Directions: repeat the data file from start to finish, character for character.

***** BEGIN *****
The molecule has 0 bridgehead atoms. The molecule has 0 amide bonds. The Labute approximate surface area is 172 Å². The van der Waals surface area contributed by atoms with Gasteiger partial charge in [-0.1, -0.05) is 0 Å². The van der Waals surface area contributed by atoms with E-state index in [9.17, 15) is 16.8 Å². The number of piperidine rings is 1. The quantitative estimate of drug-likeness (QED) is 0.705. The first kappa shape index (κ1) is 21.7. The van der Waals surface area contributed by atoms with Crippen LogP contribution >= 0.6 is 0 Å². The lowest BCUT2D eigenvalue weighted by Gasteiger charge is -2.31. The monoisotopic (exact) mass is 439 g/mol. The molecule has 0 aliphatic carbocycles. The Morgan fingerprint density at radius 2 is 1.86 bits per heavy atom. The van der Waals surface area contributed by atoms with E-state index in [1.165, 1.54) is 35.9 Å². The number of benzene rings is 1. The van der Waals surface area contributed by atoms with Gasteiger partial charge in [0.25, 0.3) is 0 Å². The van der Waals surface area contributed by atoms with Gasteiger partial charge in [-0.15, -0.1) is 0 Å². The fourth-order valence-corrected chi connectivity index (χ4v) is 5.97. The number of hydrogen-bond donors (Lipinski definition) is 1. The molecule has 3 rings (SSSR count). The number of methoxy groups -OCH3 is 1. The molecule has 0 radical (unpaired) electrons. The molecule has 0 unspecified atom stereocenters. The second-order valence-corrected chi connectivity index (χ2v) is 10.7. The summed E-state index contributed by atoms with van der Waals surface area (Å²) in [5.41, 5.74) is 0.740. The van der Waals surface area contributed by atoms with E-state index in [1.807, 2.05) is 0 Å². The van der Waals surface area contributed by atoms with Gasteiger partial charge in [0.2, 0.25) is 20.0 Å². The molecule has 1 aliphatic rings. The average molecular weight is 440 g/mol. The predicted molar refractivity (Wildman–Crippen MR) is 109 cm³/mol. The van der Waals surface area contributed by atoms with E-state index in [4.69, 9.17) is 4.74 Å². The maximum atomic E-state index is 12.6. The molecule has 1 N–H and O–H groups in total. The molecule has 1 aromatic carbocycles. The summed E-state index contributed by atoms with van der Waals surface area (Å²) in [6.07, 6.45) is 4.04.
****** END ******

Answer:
The molecule has 0 bridgehead atoms. The molecule has 0 amide bonds. The Labute approximate surface area is 172 Å². The van der Waals surface area contributed by atoms with Gasteiger partial charge in [-0.1, -0.05) is 0 Å². The van der Waals surface area contributed by atoms with E-state index in [9.17, 15) is 16.8 Å². The number of piperidine rings is 1. The quantitative estimate of drug-likeness (QED) is 0.705. The first kappa shape index (κ1) is 21.7. The van der Waals surface area contributed by atoms with Crippen LogP contribution >= 0.6 is 0 Å². The lowest BCUT2D eigenvalue weighted by Gasteiger charge is -2.31. The monoisotopic (exact) mass is 439 g/mol. The molecule has 0 aliphatic carbocycles. The Morgan fingerprint density at radius 2 is 1.86 bits per heavy atom. The van der Waals surface area contributed by atoms with E-state index in [1.165, 1.54) is 35.9 Å². The number of benzene rings is 1. The van der Waals surface area contributed by atoms with Gasteiger partial charge in [0.25, 0.3) is 0 Å². The van der Waals surface area contributed by atoms with Gasteiger partial charge in [-0.15, -0.1) is 0 Å². The fourth-order valence-corrected chi connectivity index (χ4v) is 5.97. The number of hydrogen-bond donors (Lipinski definition) is 1. The molecule has 3 rings (SSSR count). The number of methoxy groups -OCH3 is 1. The molecule has 0 radical (unpaired) electrons. The molecule has 0 unspecified atom stereocenters. The second-order valence-corrected chi connectivity index (χ2v) is 10.7. The summed E-state index contributed by atoms with van der Waals surface area (Å²) in [5.41, 5.74) is 0.740. The van der Waals surface area contributed by atoms with E-state index in [1.807, 2.05) is 0 Å². The van der Waals surface area contributed by atoms with Gasteiger partial charge in [0.2, 0.25) is 20.0 Å². The molecule has 1 aliphatic rings. The average molecular weight is 440 g/mol. The predicted molar refractivity (Wildman–Crippen MR) is 109 cm³/mol. The van der Waals surface area contributed by atoms with E-state index in [4.69, 9.17) is 4.74 Å². The maximum atomic E-state index is 12.6. The molecule has 1 N–H and O–H groups in total. The molecule has 1 aromatic carbocycles. The summed E-state index contributed by atoms with van der Waals surface area (Å²) in [6.07, 6.45) is 4.04.